>I mostly use my dSLR and CanonL / Sigma EX lenses for hobby usage.

Do you find that the added quality of the L lens makes a difference
with the DRebel? My guess is that the quality difference between the
mid-line Canon lenses and their high-end lenses is masked by the
limitations of the sensor, but I'd like to know for sure.

Any experience one way or the other?

Thanks.

-Joel

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Anonymous
December 19, 2004 11:00:22 AM

Archived from groups: rec.photo.digital,rec.photo.equipment.35mm,rec.photo.digital.slr-systems,uk.rec.photo.misc,aus.photo (More info?)

On Sat, 18 Dec 2004 15:38:13 GMT, joel@exc.com (Dr. Joel M. Hoffman)
wrote:

>>I mostly use my dSLR and CanonL / Sigma EX lenses for hobby usage.
>
>Do you find that the added quality of the L lens makes a difference
>with the DRebel? My guess is that the quality difference between the
>mid-line Canon lenses and their high-end lenses is masked by the
>limitations of the sensor, but I'd like to know for sure.

I can only compare with Canon lenses, but I saw a large jump in image
quality when I went from the 75-300 lens to the 70-200 L lens on my
300D.

jc
Anonymous
December 19, 2004 12:55:15 PM

Archived from groups: rec.photo.digital,rec.photo.equipment.35mm,rec.photo.digital.slr-systems,uk.rec.photo.misc,aus.photo (More info?)

In article <F9Ywd.3209$y85.1248@fe11.lga>, Dr. Joel M. Hoffman wrote:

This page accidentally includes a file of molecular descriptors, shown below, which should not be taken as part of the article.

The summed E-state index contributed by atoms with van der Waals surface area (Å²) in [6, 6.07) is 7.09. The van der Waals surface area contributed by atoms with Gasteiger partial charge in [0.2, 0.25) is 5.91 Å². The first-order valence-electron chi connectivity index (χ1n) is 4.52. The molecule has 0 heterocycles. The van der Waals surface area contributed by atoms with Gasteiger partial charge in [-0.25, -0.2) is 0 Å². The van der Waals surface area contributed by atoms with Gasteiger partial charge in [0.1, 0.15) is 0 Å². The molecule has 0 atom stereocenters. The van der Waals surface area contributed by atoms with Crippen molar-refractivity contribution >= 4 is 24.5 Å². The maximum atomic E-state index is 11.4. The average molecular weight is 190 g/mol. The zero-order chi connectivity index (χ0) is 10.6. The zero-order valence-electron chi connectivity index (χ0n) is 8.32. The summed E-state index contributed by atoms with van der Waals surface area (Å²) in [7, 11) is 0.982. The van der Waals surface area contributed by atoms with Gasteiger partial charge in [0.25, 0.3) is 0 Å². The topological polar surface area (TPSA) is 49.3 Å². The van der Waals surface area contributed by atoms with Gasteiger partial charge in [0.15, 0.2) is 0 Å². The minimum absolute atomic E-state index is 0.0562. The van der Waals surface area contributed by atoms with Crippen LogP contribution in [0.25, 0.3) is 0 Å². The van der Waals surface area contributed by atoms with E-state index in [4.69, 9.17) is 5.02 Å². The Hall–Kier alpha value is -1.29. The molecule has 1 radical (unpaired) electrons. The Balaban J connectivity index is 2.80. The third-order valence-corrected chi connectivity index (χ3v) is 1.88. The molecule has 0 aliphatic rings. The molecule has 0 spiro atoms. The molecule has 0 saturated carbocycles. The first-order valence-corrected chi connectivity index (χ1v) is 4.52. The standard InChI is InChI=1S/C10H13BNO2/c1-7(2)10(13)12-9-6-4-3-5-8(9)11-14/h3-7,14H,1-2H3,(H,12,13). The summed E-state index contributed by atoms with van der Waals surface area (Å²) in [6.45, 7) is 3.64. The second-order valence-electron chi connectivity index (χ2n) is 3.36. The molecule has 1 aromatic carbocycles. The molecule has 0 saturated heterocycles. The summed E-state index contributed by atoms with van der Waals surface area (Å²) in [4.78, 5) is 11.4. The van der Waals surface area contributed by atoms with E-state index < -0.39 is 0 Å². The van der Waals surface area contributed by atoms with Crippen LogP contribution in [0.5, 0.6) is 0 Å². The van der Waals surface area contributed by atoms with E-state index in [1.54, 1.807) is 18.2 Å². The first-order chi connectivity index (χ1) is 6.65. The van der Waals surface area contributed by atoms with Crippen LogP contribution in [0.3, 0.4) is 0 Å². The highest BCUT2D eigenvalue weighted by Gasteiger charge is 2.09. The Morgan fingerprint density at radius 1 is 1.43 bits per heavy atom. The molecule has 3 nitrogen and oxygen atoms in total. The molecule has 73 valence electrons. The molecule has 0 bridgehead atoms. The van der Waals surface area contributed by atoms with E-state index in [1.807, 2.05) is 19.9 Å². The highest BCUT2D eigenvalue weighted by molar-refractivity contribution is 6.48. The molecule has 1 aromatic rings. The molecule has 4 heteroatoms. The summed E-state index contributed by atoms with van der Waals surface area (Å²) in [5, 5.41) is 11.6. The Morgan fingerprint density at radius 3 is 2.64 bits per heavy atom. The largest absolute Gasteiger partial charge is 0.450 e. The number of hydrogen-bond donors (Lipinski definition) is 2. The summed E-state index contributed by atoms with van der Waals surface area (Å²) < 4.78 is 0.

>>I mostly use my dSLR and CanonL / Sigma EX lenses for hobby usage.
>
> Do you find that the added quality of the L lens makes a difference
> with the DRebel? My guess is that the quality difference between the
> mid-line Canon lenses and their high-end lenses is masked by the
> limitations of the sensor, but I'd like to know for sure.

Went from Canon 75-300mm to Sigma EX 100-300mm f/4 HSM. What I got was
a bigger heavier lens, but no purple fringing, not even on an antenna
against bright skies. Clearly sharper images with more details. Very
fast auto-focus. Got rid of my 75-300mm. I thought of keeping it for
travel (size/weight issues) but decided I would not be happy with the
quality.

6 Mpixels is about as good or better than most film cameras will
be able to give you.

Recently upgraded to the 20D.

> Any experience one way or the other?

Side by side there is lots of difference, and especially with tele
lenses. The cheap 18-55mm from Canon is ok at f/8, so I am not